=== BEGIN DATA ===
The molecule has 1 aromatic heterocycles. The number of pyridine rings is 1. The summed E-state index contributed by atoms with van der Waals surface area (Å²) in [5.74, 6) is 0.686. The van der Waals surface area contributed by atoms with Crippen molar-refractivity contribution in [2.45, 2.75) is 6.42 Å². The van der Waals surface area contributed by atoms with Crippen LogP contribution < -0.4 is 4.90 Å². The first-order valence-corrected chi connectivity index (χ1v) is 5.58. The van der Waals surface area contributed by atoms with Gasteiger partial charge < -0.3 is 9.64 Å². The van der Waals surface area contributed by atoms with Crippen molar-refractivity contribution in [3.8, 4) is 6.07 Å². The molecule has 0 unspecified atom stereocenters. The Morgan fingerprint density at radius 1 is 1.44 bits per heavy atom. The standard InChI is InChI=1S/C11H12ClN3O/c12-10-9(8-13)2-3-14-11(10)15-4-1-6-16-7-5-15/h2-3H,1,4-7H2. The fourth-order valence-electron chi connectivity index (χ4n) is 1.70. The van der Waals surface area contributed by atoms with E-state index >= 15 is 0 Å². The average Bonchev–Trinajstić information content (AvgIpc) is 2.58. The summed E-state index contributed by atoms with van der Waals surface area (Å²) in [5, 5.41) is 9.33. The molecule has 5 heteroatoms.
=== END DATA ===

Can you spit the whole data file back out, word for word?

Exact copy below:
The molecule has 1 aromatic heterocycles. The number of pyridine rings is 1. The summed E-state index contributed by atoms with van der Waals surface area (Å²) in [5.74, 6) is 0.686. The van der Waals surface area contributed by atoms with Crippen molar-refractivity contribution in [2.45, 2.75) is 6.42 Å². The van der Waals surface area contributed by atoms with Crippen LogP contribution < -0.4 is 4.90 Å². The first-order valence-corrected chi connectivity index (χ1v) is 5.58. The van der Waals surface area contributed by atoms with Gasteiger partial charge < -0.3 is 9.64 Å². The van der Waals surface area contributed by atoms with Crippen molar-refractivity contribution in [3.8, 4) is 6.07 Å². The molecule has 0 unspecified atom stereocenters. The Morgan fingerprint density at radius 1 is 1.44 bits per heavy atom. The standard InChI is InChI=1S/C11H12ClN3O/c12-10-9(8-13)2-3-14-11(10)15-4-1-6-16-7-5-15/h2-3H,1,4-7H2. The fourth-order valence-electron chi connectivity index (χ4n) is 1.70. The van der Waals surface area contributed by atoms with E-state index >= 15 is 0 Å². The average Bonchev–Trinajstić information content (AvgIpc) is 2.58. The summed E-state index contributed by atoms with van der Waals surface area (Å²) in [5, 5.41) is 9.33. The molecule has 5 heteroatoms.